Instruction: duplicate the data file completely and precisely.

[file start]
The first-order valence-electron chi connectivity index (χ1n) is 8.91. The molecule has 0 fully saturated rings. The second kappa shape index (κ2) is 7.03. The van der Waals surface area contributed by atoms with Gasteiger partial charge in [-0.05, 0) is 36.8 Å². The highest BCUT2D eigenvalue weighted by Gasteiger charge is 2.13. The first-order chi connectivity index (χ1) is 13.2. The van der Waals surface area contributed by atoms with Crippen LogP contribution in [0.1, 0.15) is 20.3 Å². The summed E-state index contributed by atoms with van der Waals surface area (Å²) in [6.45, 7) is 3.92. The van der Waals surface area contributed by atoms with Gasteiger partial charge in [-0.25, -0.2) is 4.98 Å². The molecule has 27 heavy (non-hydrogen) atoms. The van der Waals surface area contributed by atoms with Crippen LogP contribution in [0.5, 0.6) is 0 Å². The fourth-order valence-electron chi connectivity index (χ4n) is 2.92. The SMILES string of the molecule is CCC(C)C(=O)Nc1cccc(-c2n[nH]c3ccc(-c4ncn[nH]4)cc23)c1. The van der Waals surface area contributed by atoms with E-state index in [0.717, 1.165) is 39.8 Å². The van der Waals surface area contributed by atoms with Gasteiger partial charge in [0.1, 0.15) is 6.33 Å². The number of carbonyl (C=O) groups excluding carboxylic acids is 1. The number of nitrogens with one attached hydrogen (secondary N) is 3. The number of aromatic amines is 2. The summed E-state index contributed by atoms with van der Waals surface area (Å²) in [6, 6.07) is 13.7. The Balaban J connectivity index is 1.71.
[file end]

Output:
The first-order valence-electron chi connectivity index (χ1n) is 8.91. The molecule has 0 fully saturated rings. The second kappa shape index (κ2) is 7.03. The van der Waals surface area contributed by atoms with Gasteiger partial charge in [-0.05, 0) is 36.8 Å². The highest BCUT2D eigenvalue weighted by Gasteiger charge is 2.13. The first-order chi connectivity index (χ1) is 13.2. The van der Waals surface area contributed by atoms with Crippen LogP contribution in [0.1, 0.15) is 20.3 Å². The summed E-state index contributed by atoms with van der Waals surface area (Å²) in [6.45, 7) is 3.92. The van der Waals surface area contributed by atoms with Gasteiger partial charge in [-0.25, -0.2) is 4.98 Å². The molecule has 27 heavy (non-hydrogen) atoms. The van der Waals surface area contributed by atoms with Crippen LogP contribution in [0.5, 0.6) is 0 Å². The fourth-order valence-electron chi connectivity index (χ4n) is 2.92. The SMILES string of the molecule is CCC(C)C(=O)Nc1cccc(-c2n[nH]c3ccc(-c4ncn[nH]4)cc23)c1. The van der Waals surface area contributed by atoms with E-state index in [0.717, 1.165) is 39.8 Å². The van der Waals surface area contributed by atoms with Gasteiger partial charge in [0.1, 0.15) is 6.33 Å². The number of carbonyl (C=O) groups excluding carboxylic acids is 1. The number of nitrogens with one attached hydrogen (secondary N) is 3. The number of aromatic amines is 2. The summed E-state index contributed by atoms with van der Waals surface area (Å²) in [6, 6.07) is 13.7. The Balaban J connectivity index is 1.71.